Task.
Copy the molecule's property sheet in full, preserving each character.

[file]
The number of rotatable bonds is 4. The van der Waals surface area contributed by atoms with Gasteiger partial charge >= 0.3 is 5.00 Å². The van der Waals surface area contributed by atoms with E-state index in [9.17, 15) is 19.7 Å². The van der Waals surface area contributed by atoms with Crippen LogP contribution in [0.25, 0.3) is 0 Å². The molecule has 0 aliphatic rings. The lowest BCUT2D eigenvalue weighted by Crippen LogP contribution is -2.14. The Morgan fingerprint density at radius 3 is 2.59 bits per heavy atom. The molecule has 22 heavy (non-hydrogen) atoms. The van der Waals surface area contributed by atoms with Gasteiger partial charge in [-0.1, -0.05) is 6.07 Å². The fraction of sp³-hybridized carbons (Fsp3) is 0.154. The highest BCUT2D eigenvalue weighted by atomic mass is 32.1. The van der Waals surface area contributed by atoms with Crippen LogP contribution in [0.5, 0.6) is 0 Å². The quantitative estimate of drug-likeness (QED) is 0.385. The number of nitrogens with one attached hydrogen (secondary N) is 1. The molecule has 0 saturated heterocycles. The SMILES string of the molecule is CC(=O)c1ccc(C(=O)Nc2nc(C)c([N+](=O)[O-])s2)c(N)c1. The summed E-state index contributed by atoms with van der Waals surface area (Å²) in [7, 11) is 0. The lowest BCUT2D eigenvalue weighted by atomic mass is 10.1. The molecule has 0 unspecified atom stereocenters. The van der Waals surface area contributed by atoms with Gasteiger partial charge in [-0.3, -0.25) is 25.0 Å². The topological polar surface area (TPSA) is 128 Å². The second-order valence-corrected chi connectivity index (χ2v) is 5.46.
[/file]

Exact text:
The number of rotatable bonds is 4. The van der Waals surface area contributed by atoms with Gasteiger partial charge >= 0.3 is 5.00 Å². The van der Waals surface area contributed by atoms with E-state index in [9.17, 15) is 19.7 Å². The van der Waals surface area contributed by atoms with Crippen LogP contribution in [0.25, 0.3) is 0 Å². The molecule has 0 aliphatic rings. The lowest BCUT2D eigenvalue weighted by Crippen LogP contribution is -2.14. The Morgan fingerprint density at radius 3 is 2.59 bits per heavy atom. The molecule has 22 heavy (non-hydrogen) atoms. The van der Waals surface area contributed by atoms with Gasteiger partial charge in [-0.1, -0.05) is 6.07 Å². The fraction of sp³-hybridized carbons (Fsp3) is 0.154. The highest BCUT2D eigenvalue weighted by atomic mass is 32.1. The van der Waals surface area contributed by atoms with Crippen LogP contribution in [0.5, 0.6) is 0 Å². The quantitative estimate of drug-likeness (QED) is 0.385. The number of nitrogens with one attached hydrogen (secondary N) is 1. The molecule has 0 saturated heterocycles. The SMILES string of the molecule is CC(=O)c1ccc(C(=O)Nc2nc(C)c([N+](=O)[O-])s2)c(N)c1. The summed E-state index contributed by atoms with van der Waals surface area (Å²) in [7, 11) is 0. The lowest BCUT2D eigenvalue weighted by atomic mass is 10.1. The molecule has 0 unspecified atom stereocenters. The van der Waals surface area contributed by atoms with Gasteiger partial charge in [-0.3, -0.25) is 25.0 Å². The topological polar surface area (TPSA) is 128 Å². The second-order valence-corrected chi connectivity index (χ2v) is 5.46.